Proposed alcohol ban will simply breed a new kind of ‘criminal’
According to a state paper Zimbabwe’s government will implement a National Alcohol Policy that will see strict regulation on the sale of alcohol.
This will apparently see alcohol sale banned on week days, regulated at parties and weddings, among a raft of measures to force Zimbabweans to drink less.
Now for the teetotalers, hypochondriacs and morality police this looks like a good idea.
Also we are largely at risk of becoming a nation of alcoholics.
But prohibition is not and has never been the answer anywhere.
Without even going back to the US version that resulted in the creation of a hardcore mafia style syndicate of underground dealers in the drink, but in Gujarat it has failed because of the lack of public faith in the policy.
Public faith is the most important and government is already struggling with some of that based in some of its policies. What that means is citizens will now use this as a new rallying point of resistance against the state. It will create a new ‘criminal’, a person who is considered normal in most moderate states across the world. That person will all of a sudden criminalised by the state.
It has ushered in a new industry of bootleggers. This alcohol will not be controlled by government, so its quality will not ensure the safety of its citizens. That endangers public safety and giving the example of Gujarat again, in 2009, 136 people died due to alcohol poisoning after consuming bootlegged liquor.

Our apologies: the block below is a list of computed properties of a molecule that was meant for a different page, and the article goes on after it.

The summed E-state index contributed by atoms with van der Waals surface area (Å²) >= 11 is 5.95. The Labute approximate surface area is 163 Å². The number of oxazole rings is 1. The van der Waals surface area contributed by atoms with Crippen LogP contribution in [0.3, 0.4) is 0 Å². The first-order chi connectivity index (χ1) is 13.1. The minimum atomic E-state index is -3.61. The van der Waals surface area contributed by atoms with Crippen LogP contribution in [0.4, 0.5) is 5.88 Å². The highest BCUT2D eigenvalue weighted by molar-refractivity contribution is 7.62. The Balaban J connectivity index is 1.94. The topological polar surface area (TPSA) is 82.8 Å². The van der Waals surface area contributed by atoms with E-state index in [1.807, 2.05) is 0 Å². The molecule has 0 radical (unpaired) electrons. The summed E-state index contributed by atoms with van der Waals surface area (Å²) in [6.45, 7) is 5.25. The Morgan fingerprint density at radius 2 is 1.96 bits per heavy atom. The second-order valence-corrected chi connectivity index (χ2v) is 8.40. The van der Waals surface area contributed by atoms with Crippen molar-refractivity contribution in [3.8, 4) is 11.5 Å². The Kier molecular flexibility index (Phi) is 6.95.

And in that industry of bootleggers, of course comes the rise in corruption already endemic. The current alcohol laws are already poorly policed with so many leakages – read corruption – it’s poor to think one can see this working to create a better society. Night spots operate past a certain time because slipping an inspector a USD20 for an extra hour past their license makes them look the other way.
Again, in Gujarat, if you pay the right bribe you can get away with drinking as much as you like any time you want. In effect in one area, police were the ones selling the banned liquor. And the state was not getting any taxes from these transactions.
Then there is the loss of jobs in the liquor industry which resulted in the Indian state of Haryana abandoning its policy. Remember that bootlegged alcohol will now need to be smuggled in through our porous borders meaning whatever legal revenue that was coming from the industry suddenly disappears off the books. And those jobs that were employed locally in the liquor industry are of course exported to other countries.
And finally, this law forgets about tourists, who do not come here, to have a chill out. They want that tipple and to be told that they can only drink on certain days, well they will just toddle off to South Africa or Zambia won’t they?
Whoever thinks this is a good idea at this point, can’t be remotely smart. They clearly don’t think there are more pressing things to worry about.